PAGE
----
This was a very good read, especially since I just started, gave me an insight in what is to come
I agree with some replies here, my own mnemonic for 私 is an extension of the katakana I learned from tofugu.
" 私 " looks like a person standing next to a pile of poop! Wait… I’m a person, and I have poop!
So… now whenever I hear watashi or read it, I think “full of crap!”
I like to write a lot of notes, because I come up with really silly stories. 悪 is “oh goodness, not this again, bad boy Wadu hek is creepily grinning at Shroud and running away!”
These two are from another Kanji app I could barely keep up with unless I did my own mnemonics.
Hmm if 禾 already looks like a person to you many things will
Edit: and Buddha 仏 is an actual person standing next to a pile … Probably poops harder than everyone else
I didn’t do it for too long! Replacing 私 with 人 as “person” only took a little bit of time… thankfully, English has many words for the simpler things, sometimes several.
Eventually I’ll find out which language develops that simplicity into sophistication more often. All in good time
I’ve never been terribly consistent with my mnemonics, which probably has slowed me down. But I have a hard time keeping a mnemonic and a kanji straight when something feels contrived, so I often make mnemonics off the gestalt of the kanji (like if I see a face) rather than the parts, like you did with “imitate,” or with a “splash” + “water” = “swimming” association. Where the mnemonics really struggle is when a kanji has one meaning as a kanji and another as a vocabulary by itself, and they are too similar, or the stand-alone vocabulary meaning isn’t used for anything but that stand-alone…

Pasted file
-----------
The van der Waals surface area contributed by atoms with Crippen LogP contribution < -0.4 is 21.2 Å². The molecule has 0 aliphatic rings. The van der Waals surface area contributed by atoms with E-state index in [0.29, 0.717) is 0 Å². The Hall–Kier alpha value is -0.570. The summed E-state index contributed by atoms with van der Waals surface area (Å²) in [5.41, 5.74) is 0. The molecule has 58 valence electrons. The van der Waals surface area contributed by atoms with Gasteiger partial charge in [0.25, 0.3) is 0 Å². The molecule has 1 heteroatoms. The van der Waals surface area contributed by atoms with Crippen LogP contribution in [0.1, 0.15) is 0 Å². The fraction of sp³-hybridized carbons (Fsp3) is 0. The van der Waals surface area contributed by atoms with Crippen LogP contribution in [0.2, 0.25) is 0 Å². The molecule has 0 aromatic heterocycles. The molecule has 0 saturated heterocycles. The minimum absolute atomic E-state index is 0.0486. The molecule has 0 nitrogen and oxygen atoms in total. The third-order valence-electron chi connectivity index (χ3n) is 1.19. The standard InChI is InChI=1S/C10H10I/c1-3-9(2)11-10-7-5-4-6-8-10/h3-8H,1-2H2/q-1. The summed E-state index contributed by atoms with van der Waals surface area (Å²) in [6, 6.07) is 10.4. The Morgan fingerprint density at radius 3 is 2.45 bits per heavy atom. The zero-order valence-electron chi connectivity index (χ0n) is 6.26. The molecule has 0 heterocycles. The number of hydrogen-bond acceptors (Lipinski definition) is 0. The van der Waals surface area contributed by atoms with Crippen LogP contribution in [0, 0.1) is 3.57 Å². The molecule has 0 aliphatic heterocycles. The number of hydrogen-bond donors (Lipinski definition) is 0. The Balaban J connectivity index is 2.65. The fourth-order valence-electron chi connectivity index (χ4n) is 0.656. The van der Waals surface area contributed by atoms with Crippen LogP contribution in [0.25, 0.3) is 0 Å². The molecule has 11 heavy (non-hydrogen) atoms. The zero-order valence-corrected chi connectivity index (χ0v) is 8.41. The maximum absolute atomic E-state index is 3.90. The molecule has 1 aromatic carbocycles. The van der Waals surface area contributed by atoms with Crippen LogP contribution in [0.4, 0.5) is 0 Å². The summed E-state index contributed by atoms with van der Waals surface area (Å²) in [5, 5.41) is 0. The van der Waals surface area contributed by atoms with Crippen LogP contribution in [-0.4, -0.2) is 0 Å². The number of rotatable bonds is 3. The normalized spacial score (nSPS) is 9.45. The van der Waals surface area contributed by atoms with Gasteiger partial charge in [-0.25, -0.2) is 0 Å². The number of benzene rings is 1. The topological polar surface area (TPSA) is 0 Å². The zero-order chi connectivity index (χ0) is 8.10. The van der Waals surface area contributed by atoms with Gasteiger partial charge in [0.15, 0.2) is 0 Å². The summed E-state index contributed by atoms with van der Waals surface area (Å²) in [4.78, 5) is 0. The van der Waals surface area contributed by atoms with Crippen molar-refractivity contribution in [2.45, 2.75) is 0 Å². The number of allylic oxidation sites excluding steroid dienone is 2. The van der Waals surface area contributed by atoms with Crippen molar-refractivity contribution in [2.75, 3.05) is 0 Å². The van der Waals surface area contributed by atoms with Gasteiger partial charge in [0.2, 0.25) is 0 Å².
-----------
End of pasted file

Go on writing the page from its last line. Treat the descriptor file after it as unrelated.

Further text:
My spoken/written Japanese was pretty good in college but it’s, to my own eyes and ears, awful now. (I can get what I want to across pretty quickly usually, it’s just not super grammatical or on-point vocabulary-wise, and I’m speaking out of instinct…) Instead I’ve been doing a lot more reading through subtitles and books/manga and passive listening to work conversations… It’s hard to focus on everything at once! What you are able to take in isn’t equal to what you can produce, like you said. We’ll see how things go. I want to become a professional but the closer I get the farther off that goal seems. An illusion, I guess.
My struggle so far (and keep in mind, I’m at all of level 3) is when the kanji and even the meanings “rhyme”, but the readings don’t. For example, 上手 and 下手 were on my naughty list for a while…
My first forum read and what a great one it was. Thank you for this informative post.
Someone should collect all these “I reached level 60” posts and make a list. They’re full of valuable advice.
y-you’re full of valuable advice!
you really are :o
Thank you for taking the time to write that @pandersail
It feels good to know you found some of what I wrote useful. I wish you the best of luck in learning kanji!
Congrats and thank you for this post! I just got started (lvl.1) and I was already feeling a bit confused about how I should use the mnemonics as an ESL learner. The inconsistency of English spelling+pronunciation never stops making me feel frustrated as a native speaker of super phonetic Finnish. This was very helpful, I think consistency will be very useful with the readings! And the “personification” method seems great too, I already see に as the knights who say “Ni!” from Monty Python rather than the word knee.